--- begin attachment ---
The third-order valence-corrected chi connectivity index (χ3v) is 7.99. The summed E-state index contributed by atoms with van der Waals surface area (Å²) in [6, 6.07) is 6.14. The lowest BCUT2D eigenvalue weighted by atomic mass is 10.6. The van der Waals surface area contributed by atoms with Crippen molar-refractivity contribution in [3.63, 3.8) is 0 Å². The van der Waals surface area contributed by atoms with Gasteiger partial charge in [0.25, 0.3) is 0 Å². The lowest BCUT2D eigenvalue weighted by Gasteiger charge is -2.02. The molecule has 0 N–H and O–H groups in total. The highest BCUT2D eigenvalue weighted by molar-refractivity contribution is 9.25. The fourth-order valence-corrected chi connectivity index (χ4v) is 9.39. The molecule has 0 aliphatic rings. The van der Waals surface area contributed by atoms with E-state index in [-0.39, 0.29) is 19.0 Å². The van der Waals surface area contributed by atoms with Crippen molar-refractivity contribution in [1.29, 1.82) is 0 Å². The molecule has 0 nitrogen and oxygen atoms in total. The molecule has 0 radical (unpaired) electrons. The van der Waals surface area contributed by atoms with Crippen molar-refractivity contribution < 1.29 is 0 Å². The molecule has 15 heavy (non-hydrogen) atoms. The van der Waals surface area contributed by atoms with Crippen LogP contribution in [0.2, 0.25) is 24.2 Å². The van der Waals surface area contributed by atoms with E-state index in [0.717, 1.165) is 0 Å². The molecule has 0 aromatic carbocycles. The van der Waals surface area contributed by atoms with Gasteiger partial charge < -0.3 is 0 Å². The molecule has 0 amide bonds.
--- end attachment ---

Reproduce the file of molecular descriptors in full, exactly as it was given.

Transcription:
The third-order valence-corrected chi connectivity index (χ3v) is 7.99. The summed E-state index contributed by atoms with van der Waals surface area (Å²) in [6, 6.07) is 6.14. The lowest BCUT2D eigenvalue weighted by atomic mass is 10.6. The van der Waals surface area contributed by atoms with Crippen molar-refractivity contribution in [3.63, 3.8) is 0 Å². The van der Waals surface area contributed by atoms with Gasteiger partial charge in [0.25, 0.3) is 0 Å². The lowest BCUT2D eigenvalue weighted by Gasteiger charge is -2.02. The molecule has 0 N–H and O–H groups in total. The highest BCUT2D eigenvalue weighted by molar-refractivity contribution is 9.25. The fourth-order valence-corrected chi connectivity index (χ4v) is 9.39. The molecule has 0 aliphatic rings. The van der Waals surface area contributed by atoms with E-state index in [-0.39, 0.29) is 19.0 Å². The van der Waals surface area contributed by atoms with Crippen molar-refractivity contribution in [1.29, 1.82) is 0 Å². The molecule has 0 nitrogen and oxygen atoms in total. The molecule has 0 radical (unpaired) electrons. The van der Waals surface area contributed by atoms with Crippen molar-refractivity contribution < 1.29 is 0 Å². The molecule has 15 heavy (non-hydrogen) atoms. The van der Waals surface area contributed by atoms with Crippen LogP contribution in [0.2, 0.25) is 24.2 Å². The van der Waals surface area contributed by atoms with E-state index in [0.717, 1.165) is 0 Å². The molecule has 0 aromatic carbocycles. The van der Waals surface area contributed by atoms with Gasteiger partial charge < -0.3 is 0 Å². The molecule has 0 amide bonds.